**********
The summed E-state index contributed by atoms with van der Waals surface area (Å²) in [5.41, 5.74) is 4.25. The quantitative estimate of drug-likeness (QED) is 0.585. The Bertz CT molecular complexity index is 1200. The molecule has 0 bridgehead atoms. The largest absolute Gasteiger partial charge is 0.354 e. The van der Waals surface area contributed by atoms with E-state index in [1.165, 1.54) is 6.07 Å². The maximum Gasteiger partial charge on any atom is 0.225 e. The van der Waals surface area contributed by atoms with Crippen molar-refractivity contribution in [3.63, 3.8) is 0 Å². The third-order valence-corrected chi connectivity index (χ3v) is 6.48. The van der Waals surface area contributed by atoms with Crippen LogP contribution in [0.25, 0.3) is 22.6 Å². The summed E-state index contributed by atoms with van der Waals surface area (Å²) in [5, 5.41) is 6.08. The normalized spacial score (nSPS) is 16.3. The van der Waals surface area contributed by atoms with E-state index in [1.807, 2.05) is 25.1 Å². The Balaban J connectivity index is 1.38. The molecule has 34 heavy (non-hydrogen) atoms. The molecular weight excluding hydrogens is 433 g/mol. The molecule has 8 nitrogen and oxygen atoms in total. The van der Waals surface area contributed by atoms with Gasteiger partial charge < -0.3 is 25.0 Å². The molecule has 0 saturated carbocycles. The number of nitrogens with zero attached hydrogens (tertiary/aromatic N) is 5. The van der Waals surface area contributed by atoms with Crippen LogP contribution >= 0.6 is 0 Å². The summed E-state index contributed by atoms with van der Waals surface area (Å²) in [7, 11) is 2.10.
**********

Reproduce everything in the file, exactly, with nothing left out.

The summed E-state index contributed by atoms with van der Waals surface area (Å²) in [5.41, 5.74) is 4.25. The quantitative estimate of drug-likeness (QED) is 0.585. The Bertz CT molecular complexity index is 1200. The molecule has 0 bridgehead atoms. The largest absolute Gasteiger partial charge is 0.354 e. The van der Waals surface area contributed by atoms with E-state index in [1.165, 1.54) is 6.07 Å². The maximum Gasteiger partial charge on any atom is 0.225 e. The van der Waals surface area contributed by atoms with Crippen molar-refractivity contribution in [3.63, 3.8) is 0 Å². The third-order valence-corrected chi connectivity index (χ3v) is 6.48. The van der Waals surface area contributed by atoms with Crippen LogP contribution in [0.25, 0.3) is 22.6 Å². The summed E-state index contributed by atoms with van der Waals surface area (Å²) in [5, 5.41) is 6.08. The normalized spacial score (nSPS) is 16.3. The van der Waals surface area contributed by atoms with E-state index in [1.807, 2.05) is 25.1 Å². The Balaban J connectivity index is 1.38. The molecule has 34 heavy (non-hydrogen) atoms. The molecular weight excluding hydrogens is 433 g/mol. The molecule has 8 nitrogen and oxygen atoms in total. The van der Waals surface area contributed by atoms with Gasteiger partial charge < -0.3 is 25.0 Å². The molecule has 0 saturated carbocycles. The number of nitrogens with zero attached hydrogens (tertiary/aromatic N) is 5. The van der Waals surface area contributed by atoms with Crippen LogP contribution >= 0.6 is 0 Å². The summed E-state index contributed by atoms with van der Waals surface area (Å²) in [7, 11) is 2.10.